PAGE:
The Southwest Airlines status match was introduced last year, extending A-List status for 3 months to elites from other airlines and providing an expedited path to keeping that status. Take six one way flights or 3 roundtrips during those 3 months and you’ll keep the status another year.
Airlines use status match offers to make it easier for competitors’ best customers to move their business.
I took advantage of the Southwest Airlines status match last year since Southwest is the largest airline in Austin. I quickly and easily met the requirements to keep status. So all year I’ve been a Southwest Airlines A-List member. The real, primary benefit of this status is that you don’t have to check in immediately 24 hours prior to departure, you don’t need to buy ‘Early Bird’ check-in, you get assigned a low boarding number – which in Southwest’s open seating model means you can generally get a good seat on the plane.
It also means that business travelers making last minute travel plans (within 24 hours of departure) or changing flights can still get good seats.
Since I earned the full year’s status through last year’s challenge, during the back half of 2018, I assumed I would have the status for all of 2019 and I’d be able to spend all of 2019 requalifying in order to keep the status for 2020. However, oddly, that’s not how this works.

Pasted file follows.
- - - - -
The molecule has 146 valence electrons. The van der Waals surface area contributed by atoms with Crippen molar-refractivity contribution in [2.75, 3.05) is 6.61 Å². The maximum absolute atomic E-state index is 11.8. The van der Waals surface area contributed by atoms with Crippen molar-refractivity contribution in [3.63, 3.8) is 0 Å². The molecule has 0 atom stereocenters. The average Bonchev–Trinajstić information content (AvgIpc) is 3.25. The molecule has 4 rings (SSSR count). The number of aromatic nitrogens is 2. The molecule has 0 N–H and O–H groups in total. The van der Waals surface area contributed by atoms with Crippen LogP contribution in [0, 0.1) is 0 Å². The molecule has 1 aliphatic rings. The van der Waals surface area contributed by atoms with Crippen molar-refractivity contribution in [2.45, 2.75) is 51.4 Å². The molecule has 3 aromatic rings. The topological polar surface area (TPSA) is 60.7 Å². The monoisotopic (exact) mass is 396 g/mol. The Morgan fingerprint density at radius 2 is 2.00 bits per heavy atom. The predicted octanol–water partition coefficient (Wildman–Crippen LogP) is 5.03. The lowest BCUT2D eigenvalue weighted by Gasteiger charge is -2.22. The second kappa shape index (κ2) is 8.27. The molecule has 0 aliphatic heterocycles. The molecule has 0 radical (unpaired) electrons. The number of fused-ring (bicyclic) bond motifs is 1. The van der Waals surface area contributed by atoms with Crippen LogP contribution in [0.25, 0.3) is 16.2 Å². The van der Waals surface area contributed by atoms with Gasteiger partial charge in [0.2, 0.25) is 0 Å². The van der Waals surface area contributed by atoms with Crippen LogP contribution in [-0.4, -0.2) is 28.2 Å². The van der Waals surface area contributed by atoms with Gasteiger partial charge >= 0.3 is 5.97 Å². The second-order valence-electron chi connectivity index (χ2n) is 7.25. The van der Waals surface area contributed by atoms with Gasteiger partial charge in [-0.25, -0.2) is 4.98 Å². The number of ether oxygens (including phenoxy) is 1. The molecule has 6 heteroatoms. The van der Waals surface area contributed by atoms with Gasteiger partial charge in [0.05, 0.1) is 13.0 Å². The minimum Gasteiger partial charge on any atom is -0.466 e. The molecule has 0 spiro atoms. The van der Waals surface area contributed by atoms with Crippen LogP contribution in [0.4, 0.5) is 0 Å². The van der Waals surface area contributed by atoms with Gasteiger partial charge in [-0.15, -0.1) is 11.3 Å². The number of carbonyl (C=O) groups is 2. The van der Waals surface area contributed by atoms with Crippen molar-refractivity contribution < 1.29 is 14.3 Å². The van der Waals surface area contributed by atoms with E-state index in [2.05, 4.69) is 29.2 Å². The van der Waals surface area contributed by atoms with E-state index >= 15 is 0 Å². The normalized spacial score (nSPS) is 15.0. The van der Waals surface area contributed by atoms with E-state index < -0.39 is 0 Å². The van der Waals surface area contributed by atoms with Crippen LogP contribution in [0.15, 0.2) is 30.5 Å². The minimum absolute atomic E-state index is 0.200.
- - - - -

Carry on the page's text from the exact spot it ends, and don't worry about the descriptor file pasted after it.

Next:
The Southwest Airlines status match terms are actually clear that when you meet requirements of the match you keep the status for an additional 12 months. Since my status challenge ended September 30, 2018 the status I earned ended September 30, 2019. In other words, you don’t have the full next year to requalify for status. Even if you fly enough to keep status in the coming year, there may be a gap where you lose status.
To be clear, Southwest does say this,
Provided you qualify for this promotion, promotional A-List status can be extended for an additional 12 months by simply flying three round trip qualifying flights, or six one-way qualifying flights, booked and flown within 90 days of your enrollment date.
I suppose I just assumed that this mean at least an additional 12 months (it would be 12 months if your challenge ended at the close of December), that their status match challenge would work in a similar fashion as other airlines.
The other thing I learned is that Southwest doesn’t tell you your status has expired.
- Mine ended September 30th.
- When I checked in for my October 4th flight I had a C-11 boarding order.
If I’d known I wouldn’t have status for the flight I would have either paid for Early Bird Check-in or been sure to check right at 24 hours prior to my flight, two things I stopped doing because I had status. Oops.
At least the terms of the Southwest status match allow you to take advantage of a match more than once.